Although BenQ is one of the best-selling projectors brand in India - it claims to hold 20 percent of the market here - the Taiwanese company doesn't necessarily have the best brand recall. That's essentially because projectors have traditionally been an enterprise play. But that's starting to change, according to Rajeev Singh, Managing Director, BenQ India.
"The [enterprise] projector market in India is a very mature market, and its total rate of growth is only 10 percent right now," he says. "That's why we have been releasing a lot of new consumer products, like the W+ series, and today the home [and small business] segment is growing at around 50 percent, even if it's on a much smaller base."
NDTV Gadgets met Singh along with Adams Lee, APAC President BenQ, who was visiting India for the first time. According to Lee, India is growing in importance as a market and many of BenQ's new verticals are coming to India soon.
"We have two new product categories - large format displays," says Lee, "which are used for interactive digital signage, started a little while back in Europe. We'll be bringing that to the Asia market now, in India in the next few months."
"We also started decorative lighting in Germany, and then other parts of Europe in 2013, and we'll be bringing that to India now," he added.
At the same time, the company has some new products for India, aside from the newly launched W+ series projectors that Singh mentioned. BenQ is also rolling out curved display monitors for gamers, and hardware colour calibrated monitors for photographers. While Singh did not mention the price in India, Lee says that these are premium devices that can cost up to two times as much as a budget display of the same size.
This is a far cry from the products the company entered India with. Even two years ago, BenQ's offerings were mostly low-cost mass market devices of sometimes questionable quality. Today though, the company wants to position itself as a premium brand, and focuses heavily on high end devices like wireless projectors that are full HD and 3D.
"We wanted to make products we were proud of," says Lee. "And also, from a marketing standpoint, just price is not a good value. There has to be something more about your brand, otherwise what are you offering the consumer?"
"If all you can offer is a low price and good specifications, then China can crush you," Lee adds. "Before long your vendors are your competitors and they are eating up all your business. You can already see it happening in the smartphone market, and we did not want to be in the same place."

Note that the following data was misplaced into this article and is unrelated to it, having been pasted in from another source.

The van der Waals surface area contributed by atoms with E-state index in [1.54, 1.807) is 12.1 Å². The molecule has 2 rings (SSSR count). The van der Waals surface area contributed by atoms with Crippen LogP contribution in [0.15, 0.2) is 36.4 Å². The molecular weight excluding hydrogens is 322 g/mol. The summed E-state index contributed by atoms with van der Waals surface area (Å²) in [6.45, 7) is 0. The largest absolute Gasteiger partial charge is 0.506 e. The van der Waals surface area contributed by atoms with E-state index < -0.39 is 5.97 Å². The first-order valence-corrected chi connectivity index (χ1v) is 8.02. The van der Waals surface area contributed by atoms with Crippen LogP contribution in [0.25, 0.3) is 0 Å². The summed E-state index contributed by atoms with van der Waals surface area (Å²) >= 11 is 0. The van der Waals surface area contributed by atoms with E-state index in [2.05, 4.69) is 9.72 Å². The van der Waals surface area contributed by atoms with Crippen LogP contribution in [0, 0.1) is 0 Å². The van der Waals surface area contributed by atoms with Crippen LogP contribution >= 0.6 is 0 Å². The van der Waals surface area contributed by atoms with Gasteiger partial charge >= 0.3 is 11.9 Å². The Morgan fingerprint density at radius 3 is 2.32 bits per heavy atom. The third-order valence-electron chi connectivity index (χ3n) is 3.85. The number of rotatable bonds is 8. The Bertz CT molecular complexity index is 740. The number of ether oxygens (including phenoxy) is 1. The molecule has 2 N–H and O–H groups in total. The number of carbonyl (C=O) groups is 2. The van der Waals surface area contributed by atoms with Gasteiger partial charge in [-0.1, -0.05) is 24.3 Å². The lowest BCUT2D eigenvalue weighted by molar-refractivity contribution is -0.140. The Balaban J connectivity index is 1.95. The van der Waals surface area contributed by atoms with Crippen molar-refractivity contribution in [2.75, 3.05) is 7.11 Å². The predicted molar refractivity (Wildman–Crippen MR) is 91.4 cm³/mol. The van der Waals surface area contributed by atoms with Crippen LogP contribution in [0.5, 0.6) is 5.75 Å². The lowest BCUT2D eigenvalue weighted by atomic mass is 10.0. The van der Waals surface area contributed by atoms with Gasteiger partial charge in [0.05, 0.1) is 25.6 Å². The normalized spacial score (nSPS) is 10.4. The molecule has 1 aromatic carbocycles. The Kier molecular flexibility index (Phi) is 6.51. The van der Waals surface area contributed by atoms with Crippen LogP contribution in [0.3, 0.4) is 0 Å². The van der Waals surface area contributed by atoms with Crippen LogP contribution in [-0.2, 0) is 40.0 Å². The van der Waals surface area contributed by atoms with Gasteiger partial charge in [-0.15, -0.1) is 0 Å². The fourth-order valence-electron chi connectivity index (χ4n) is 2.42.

For these reasons, Lee says, BenQ has been relying more and more on consumer insights to create products whose values are easier to communicate, which makes for a more sustainable business model as well.
BenQ claims to be leader in projectors in India and the premium gaming monitors are already 7 percent of the sales, according to Singh. This last category is one that Lee says has been growing globally - which is also why BenQ is sponsoring e-sports teams around the world, including in India.
At the same time it continues to roll out new technology such as the curved screen gaming monitors. "On a monitor, you're sitting very close, and the curve helps the games feel more immersive," says Lee. But while the company is making new technology investments, curved screens were already coming into the market last year. This year, the focus seems to be on virtual reality and 4K.
Lee however feels that these technologies are still far from consumer ready. While he dismisses virtual reality as still being a very compromised experience, 4K he says, will be held back not by technology, but by economics.
"The chip is much more expensive, in projectors, so 4K projectors in the consumer space are very unlikely," he says. "There is not much content yet, but that is not the problem. Already you're seeing some content, and now mobile phones will record 4K, so that is not the problem. But a 4K display costs too much right now."
"When you're buying a projector for your home, you're obviously not going to upgrade it next year, or even for several years," says Lee. "So you're willing to spend a little extra to get features that will be useful 2-3 years later. But with 3D, the price premium was in single digits, so the consumer was ready to spend the extra money. With 4K, the price premium for the chip can double or even triple the cost of the projector."
For this reason, BenQ is continuing to develop 4K technology, but Lee says that the goal must be to bring the price down before launching it to the market.
"With 3D, you could tell people that they were making an investment," he says, "but with 4K, people will buy the projector now and have no content. Then, a couple of years later there will be content, and the new projectors will be half as expensive as the ones we sold. You can't do that to a customer."